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Warnings

BY MICHAEL REISIG –

Bonnie and I did our weekly visit to “the big store” in town on Friday. Now, my lady is what you would call “an informed shopper,” she reads all the labels, researches products on the web before she buys them, and takes her time with decisions. Me, I’m a guy shopper. I throw a few things in the basket with little thought beyond price. But yesterday I started to notice how many products have warning labels on them. I began to walk around the store, trying to determine the variety of items with warnings pasted on them or printed in the instructions. The whole thing reminded me of an article I had written over a decade ago. I was able to find some pieces of that and patch together an up-to-date version on life in the greedy and stupid lanes.

Even for someone who rec­ognizes that we live in an age where people with IQ’s smaller than their shoe sizes are becom­ing wealthy overnight for doing something incalculably stupid, then hiring a New York lawyer to make someone pay them for it, I was still amazed.

Basically, I discovered that there are two kinds of warnings. The first, regarding federal offenses, intimidates you, threatening government in­tervention, fines and prison time. These relate largely to copyrights on books and videos, transportation of flammable liquids in illegal containers, walking through customs with undeclared fruits, vegetables (or glassy-eyed with white powder in your mustache), or shipping bombs, dead animals, or your cousin Hernando through the U.S. Postal Service.

The second, and certainly the more widespread, is basically a disclaimer, saying, if your mud­ dumb enough to put this in your eyes, over your head, rub it on you, eat it, drink it, or put your hand in it while it’s running, we’re not going to be responsi­ble.

Some of the things I found with warnings really epitomized the preposterous state of affairs in this society.

In sporting goods, Baitmaster Fish Attractant, which comes in a variety of flavors such as nightcrawler, crawdad, and frog, warns you not to spray the contents in your mouth. Are they kidding? The instructions on hair dry­ers warn you not to use while showering or sleeping. Warnings packed with large vacuum cleaners state concern for use around small pets and birds. I like that one. It conjures up all sorts of amusing images.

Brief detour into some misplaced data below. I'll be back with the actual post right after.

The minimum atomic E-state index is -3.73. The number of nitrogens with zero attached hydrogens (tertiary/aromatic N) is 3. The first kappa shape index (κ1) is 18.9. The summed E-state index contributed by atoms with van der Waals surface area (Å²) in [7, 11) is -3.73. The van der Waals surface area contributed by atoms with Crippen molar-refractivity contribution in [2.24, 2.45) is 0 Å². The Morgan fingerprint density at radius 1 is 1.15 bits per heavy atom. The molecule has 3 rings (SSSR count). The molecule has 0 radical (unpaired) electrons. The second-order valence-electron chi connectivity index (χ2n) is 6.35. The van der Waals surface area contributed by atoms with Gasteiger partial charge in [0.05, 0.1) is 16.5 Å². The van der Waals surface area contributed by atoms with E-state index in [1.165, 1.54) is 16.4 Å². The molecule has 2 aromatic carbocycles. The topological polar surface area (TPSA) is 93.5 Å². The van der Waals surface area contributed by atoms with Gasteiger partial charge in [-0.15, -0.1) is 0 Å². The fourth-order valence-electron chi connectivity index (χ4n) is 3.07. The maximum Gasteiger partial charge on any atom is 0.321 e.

All toasters recommend that you do not immerse the product in water while using. Duh… One of my favorites is fast food hot beverage cups that now have labels stating that hot cof­fee may very well be found in the hot coffee cup. This, of course, is a result of the lady who ordered a cup of coffee from McDonalds, spilled it on herself, then promptly sued the company for $6 million and won, because of all things, the coffee was hot!

If this kind of thing keeps up, we may have to replace the old axiom, “The harder I work, the luckier I get,” with, “The dumber I be, the richer I am!” I suppose we can’t really blame the companies who attach these ridiculous labels to their products, what with the legions of people out there perched like vultures over a fresh kill, just looking for an opportunity to take someone to the cleaners. It’s become a way of life. But let’s be reminded, every time someone files a suit, you and I pay for a little piece of it in the products that we buy and the insurances that we purchase.

Let’s do our part to keep statistics down. Remember, if it has blades and whirs, keep your fingers out of it. If it’s electric, keep it out of the bathtub. If it says, “Not fit for human con­sumption,” don’t eat it. If it says “take one a day to feel better,” don’t take five, hoping to feel great.

Let’s all do our part to put class-action attorneys out of business and more money back in our pockets, where it belongs.

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